In conventional quadrotors, motors and electronics are mounted on a rigid structure, which limits vehicle maneuverability. To address this challenge, several flexible multirotor designs have emerged. These include pulley-operated schemes for rotation of arms that enable in-flight morphing, and mechanisms for tilting motors to alter flight patterns. Even so, foldable quadrotor (FQR) technology is far from mature and can advance with new fabrication approaches.
Researchers at Arizona State University have developed an FQR that utilizes a multilayer manufacturing approach suitable for creating flexure-based hinges and revolute joints. Although origami-inspired, folding laminate structures have been demonstrated in applications such as millimeter-scale wing-flapping robots, these structures have not yet been explored for in-flight quadrotor morphing. The proposed FQR is made from laser-cut cardboard which significantly reduces cost and fabrication time. Tendon-actuated extension and retraction of the four arms is achieved with a centrally mounted motor. As a fully dynamic model with advanced control capabilities, the prototype outperforms conventional quadrotors in flight simulations through obstacles.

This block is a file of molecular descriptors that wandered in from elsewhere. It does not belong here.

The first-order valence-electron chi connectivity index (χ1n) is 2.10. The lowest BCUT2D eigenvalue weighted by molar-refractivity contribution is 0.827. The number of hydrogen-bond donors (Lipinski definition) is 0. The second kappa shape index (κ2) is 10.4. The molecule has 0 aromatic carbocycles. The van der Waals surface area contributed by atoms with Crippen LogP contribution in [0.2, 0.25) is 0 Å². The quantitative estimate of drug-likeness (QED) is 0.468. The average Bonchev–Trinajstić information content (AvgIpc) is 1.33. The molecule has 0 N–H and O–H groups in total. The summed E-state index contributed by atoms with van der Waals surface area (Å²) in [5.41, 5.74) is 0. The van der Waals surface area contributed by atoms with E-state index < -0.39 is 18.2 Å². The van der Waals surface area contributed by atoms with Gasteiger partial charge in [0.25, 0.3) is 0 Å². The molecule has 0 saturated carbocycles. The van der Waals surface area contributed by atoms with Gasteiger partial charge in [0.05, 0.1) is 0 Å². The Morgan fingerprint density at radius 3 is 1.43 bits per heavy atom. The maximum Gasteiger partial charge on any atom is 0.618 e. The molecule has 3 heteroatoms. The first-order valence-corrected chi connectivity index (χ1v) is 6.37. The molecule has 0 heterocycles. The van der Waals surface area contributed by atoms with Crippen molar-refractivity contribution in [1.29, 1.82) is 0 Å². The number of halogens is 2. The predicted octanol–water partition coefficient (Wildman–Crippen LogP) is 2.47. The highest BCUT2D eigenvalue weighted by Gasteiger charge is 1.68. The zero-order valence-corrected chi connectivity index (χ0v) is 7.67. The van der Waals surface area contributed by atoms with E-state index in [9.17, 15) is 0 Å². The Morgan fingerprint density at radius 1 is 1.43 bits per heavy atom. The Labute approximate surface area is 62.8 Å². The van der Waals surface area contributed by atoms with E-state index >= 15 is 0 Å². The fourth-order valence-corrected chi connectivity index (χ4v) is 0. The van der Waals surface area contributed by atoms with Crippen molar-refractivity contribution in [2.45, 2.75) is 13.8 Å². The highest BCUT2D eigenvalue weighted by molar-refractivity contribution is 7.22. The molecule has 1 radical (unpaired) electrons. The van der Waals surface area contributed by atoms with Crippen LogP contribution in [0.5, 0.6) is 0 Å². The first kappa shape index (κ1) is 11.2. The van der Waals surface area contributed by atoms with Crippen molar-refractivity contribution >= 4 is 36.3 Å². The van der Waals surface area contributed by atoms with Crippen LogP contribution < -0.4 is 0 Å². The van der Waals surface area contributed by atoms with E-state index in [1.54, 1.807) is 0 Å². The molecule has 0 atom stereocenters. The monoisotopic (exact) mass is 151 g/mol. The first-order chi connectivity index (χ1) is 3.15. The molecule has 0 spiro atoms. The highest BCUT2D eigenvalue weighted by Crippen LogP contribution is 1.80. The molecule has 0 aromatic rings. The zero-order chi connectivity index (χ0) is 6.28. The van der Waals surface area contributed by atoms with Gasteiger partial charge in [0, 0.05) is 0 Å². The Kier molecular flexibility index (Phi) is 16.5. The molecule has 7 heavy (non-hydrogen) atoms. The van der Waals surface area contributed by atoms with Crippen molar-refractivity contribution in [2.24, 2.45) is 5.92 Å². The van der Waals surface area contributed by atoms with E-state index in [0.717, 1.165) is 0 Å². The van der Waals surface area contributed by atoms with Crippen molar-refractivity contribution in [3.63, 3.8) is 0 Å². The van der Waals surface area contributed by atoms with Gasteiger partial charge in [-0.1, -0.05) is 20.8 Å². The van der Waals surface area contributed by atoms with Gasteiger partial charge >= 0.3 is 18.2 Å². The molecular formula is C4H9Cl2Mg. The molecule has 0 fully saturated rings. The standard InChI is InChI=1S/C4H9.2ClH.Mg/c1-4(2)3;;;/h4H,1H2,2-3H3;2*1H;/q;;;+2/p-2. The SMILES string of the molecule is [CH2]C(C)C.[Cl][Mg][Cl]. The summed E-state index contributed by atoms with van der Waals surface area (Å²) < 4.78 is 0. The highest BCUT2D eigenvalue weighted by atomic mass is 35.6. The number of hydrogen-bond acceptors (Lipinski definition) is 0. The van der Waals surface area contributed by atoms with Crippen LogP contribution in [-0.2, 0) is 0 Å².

Origami-inspired FQR prototype.
• Quadrotors and unmanned aerial vehicles (UAVs)
Benefits and Advantages
• Low-cost fabrication
• Enhanced maneuverability from in-flight morphing capabilities